Case No. 1:17-cv-00329-SB
ORDER OF DISMISSAL
Plaintiff, a pretrial detainee at the Klamath County Jail, brings this civil rights action pursuant to 42 U.S.C. § 1983, alleging that reporter Stephen Floyd and the Herald and News defamed him in an article about the death of Fay Roy Knight published in the newspaper. The Court granted Plaintiff's Application to Proceed In Forma Pauperis. However, for the reasons set forth below, this Court dismisses Plaintiff's Complaint (ECF No. 2).
Plaintiff refers to the newspaper as "Herold and News," but the correct spelling is Herald and News. --------
Plaintiff alleges that Defendants defamed him in an article about the death of Fay Roy Knight. Compl. at 4 & Att. 1. Plaintiff alleges that Defendants (1) falsely stated in the article that Plaintiff was squatting on the property where Knight was killed; (2) accused Plaintiff of being a "killer and murderer;" (3) falsely stated that Floyd spoke to a relative of Plaintiff's; and (4) printed "other lies." Id. at 4. Attached to Plaintiff's Complaint is a copy of an article that provides in relevant part:
A man arrested for gunning down a victim near Bonanza in May has been scheduled to stand trial in March, according to court records.Id., Att. 1.
Timathy Joshua Taylor, 40, was arrested May 26 for the killing of Fay Roy Knight, 77, and is scheduled to stand trial for murder March 15, 2017. If found guilty, he faces up to life in prison.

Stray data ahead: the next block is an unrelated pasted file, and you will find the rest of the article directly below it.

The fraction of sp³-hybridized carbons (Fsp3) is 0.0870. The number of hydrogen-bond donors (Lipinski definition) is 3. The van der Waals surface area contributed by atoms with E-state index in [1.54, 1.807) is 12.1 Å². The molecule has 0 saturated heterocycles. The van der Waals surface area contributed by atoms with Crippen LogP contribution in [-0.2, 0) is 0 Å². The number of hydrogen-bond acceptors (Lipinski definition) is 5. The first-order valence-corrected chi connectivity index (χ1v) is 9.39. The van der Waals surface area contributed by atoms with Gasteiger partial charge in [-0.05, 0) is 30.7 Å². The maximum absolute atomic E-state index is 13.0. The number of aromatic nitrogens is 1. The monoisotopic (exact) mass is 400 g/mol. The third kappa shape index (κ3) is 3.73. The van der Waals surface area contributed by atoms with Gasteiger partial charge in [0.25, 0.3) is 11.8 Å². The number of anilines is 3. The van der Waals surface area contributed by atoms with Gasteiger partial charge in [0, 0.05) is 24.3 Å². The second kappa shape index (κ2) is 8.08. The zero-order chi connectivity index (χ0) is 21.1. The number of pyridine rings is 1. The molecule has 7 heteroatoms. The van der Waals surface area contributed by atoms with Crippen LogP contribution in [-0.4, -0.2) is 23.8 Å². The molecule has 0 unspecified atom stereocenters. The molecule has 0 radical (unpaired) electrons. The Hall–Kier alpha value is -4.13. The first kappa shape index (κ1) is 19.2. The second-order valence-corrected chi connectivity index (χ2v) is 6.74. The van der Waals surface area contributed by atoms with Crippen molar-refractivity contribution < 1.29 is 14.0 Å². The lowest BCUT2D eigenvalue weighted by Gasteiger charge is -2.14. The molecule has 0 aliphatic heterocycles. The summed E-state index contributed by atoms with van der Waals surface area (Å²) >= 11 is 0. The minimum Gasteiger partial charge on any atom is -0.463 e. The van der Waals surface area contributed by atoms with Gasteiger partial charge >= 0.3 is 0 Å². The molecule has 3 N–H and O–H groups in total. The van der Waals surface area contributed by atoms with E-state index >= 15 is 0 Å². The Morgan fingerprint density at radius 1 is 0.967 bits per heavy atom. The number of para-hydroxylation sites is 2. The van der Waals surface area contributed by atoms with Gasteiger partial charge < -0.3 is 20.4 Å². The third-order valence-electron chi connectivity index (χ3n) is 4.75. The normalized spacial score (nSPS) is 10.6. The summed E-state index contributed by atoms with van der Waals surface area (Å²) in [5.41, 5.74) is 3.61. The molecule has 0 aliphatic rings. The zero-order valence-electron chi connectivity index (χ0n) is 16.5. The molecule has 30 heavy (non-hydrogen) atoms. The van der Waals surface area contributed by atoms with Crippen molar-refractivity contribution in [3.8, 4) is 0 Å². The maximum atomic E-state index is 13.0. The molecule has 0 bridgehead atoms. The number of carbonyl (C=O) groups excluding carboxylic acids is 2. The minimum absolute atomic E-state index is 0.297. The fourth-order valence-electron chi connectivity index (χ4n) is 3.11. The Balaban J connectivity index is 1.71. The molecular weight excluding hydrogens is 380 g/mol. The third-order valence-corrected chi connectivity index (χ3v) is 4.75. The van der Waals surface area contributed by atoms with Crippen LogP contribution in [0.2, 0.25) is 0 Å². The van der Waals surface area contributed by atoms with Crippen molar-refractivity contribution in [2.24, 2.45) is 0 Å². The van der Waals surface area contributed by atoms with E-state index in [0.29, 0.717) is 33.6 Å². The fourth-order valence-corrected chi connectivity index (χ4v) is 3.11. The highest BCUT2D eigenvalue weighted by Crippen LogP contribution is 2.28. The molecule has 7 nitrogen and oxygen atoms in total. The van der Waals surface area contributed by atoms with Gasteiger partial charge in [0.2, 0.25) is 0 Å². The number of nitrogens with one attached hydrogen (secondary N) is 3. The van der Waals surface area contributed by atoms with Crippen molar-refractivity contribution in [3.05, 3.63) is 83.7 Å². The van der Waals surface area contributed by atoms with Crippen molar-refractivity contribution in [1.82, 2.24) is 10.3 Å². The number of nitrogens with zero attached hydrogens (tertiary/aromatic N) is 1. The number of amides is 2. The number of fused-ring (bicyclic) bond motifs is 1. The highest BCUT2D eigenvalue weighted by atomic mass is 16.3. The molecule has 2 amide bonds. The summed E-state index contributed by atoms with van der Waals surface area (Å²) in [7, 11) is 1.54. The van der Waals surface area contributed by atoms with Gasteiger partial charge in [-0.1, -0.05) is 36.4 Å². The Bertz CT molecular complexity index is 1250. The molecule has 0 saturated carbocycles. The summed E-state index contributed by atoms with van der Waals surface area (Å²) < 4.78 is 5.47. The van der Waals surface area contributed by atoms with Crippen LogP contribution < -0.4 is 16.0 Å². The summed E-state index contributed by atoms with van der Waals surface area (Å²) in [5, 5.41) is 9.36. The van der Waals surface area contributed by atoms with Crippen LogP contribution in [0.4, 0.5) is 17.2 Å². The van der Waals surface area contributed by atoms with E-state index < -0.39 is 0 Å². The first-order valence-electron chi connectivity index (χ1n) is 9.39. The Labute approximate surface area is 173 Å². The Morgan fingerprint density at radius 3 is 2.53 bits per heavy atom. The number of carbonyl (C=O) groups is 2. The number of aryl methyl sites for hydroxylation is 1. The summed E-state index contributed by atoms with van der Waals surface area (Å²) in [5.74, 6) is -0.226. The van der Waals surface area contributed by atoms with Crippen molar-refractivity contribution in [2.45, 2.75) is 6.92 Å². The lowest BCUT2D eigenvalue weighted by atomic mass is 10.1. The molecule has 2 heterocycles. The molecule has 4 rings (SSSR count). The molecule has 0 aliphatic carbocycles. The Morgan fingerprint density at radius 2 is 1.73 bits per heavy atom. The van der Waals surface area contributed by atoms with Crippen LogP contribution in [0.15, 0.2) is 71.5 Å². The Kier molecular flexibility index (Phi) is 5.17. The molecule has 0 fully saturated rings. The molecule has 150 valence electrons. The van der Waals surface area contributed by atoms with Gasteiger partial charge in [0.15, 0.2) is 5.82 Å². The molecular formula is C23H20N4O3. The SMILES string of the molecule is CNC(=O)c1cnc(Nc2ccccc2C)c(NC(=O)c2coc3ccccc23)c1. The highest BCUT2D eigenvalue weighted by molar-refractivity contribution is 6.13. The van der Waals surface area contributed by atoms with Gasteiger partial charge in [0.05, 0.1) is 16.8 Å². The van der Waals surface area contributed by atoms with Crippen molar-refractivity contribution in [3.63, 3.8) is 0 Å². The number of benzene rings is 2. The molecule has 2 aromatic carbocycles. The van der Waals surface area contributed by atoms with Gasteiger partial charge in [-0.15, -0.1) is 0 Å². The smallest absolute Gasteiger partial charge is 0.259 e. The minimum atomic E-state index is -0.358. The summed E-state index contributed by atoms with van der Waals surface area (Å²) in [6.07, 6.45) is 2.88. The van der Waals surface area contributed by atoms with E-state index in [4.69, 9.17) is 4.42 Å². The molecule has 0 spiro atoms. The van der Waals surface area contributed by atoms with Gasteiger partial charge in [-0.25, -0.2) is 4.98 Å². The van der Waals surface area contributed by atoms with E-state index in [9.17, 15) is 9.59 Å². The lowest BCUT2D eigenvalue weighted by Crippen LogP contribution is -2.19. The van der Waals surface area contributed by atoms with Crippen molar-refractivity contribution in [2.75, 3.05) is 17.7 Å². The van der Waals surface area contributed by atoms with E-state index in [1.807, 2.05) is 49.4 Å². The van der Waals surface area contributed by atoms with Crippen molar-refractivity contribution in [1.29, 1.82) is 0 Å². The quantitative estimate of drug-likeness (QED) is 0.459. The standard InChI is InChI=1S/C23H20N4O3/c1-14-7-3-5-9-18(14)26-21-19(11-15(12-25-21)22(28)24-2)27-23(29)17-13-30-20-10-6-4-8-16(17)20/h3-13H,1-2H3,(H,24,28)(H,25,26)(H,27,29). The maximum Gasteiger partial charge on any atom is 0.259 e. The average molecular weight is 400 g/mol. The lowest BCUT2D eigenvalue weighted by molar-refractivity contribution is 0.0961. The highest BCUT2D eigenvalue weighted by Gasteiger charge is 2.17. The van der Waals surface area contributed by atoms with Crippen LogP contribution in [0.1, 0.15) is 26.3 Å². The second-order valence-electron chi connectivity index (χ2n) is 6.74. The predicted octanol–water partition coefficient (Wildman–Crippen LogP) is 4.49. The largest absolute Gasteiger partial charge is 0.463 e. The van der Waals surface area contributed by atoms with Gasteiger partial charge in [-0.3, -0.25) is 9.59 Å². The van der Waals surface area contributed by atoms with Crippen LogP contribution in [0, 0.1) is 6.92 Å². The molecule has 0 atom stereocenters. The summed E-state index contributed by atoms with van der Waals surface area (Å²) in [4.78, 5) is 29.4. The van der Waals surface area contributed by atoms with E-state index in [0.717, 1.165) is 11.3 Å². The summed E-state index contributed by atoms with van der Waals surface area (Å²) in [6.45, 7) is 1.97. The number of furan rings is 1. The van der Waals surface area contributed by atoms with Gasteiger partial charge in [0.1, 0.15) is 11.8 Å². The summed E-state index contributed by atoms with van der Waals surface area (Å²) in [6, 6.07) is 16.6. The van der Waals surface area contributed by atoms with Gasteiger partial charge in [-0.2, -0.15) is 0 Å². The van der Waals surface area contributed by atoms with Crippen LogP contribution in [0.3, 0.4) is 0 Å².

Taylor was squatting in an undeveloped subdivision northwest of Bonanza and shot Knight after Knight entered the property. Taylor admitted to the killing in a $30 million lawsuit filed against authorities July 20, in which he blamed law enforcement for not responding soon enough to prevent Taylor's use of deadly force.
In the suit, Taylor said he was defending himself against threats and harassment from Knight, but a relative of Taylor's told Herald and News Knight was on the property to confront Taylor about stolen propane and gasoline. Authorities have yet to confirm these statements.
This Court must dismiss an action initiated by a prisoner seeking redress from a governmental entity or officer or employee, if the Court determines that the action (i) is frivolous or malicious; (ii) fails to state a claim on which relief may be granted; or (iii) seeks monetary relief against a defendant who is immune from such relief. 28 U.S.C. §§ 1915(e)(2)(B) and 1915A(b).
In order to state a claim, a plaintiff must allege facts which, when accepted as true, give rise to a plausible inference that the defendants violated plaintiff's constitutional rights. Ashcroft v. Iqbal, 556 U.S. 662, 678 (2009); Bell Atlantic Corp. v. Twombly, 550 U.S. 544, 556-57 (2007). "A claim has facial plausibility when the plaintiff pleads factual content that allows the court to draw the reasonable inference that the defendant is liable for the misconduct alleged." Iqbal, 556 U.S. at 678; Moss v. U.S. Secret Serv., 572 F.3d 962, 969 (9th Cir. 2009). "A pleading that offers labels and conclusions or a formulaic recitation of the elements of a cause of action will not do." Iqbal, 556 U.S. at 678 (internal quotations omitted). Plaintiff is proceeding pro se, and therefore this Court construes the pleadings liberally and affords Plaintiff the benefit of any doubt. Erickson v. Pardus, 551 U.S. 89, 94 (2007).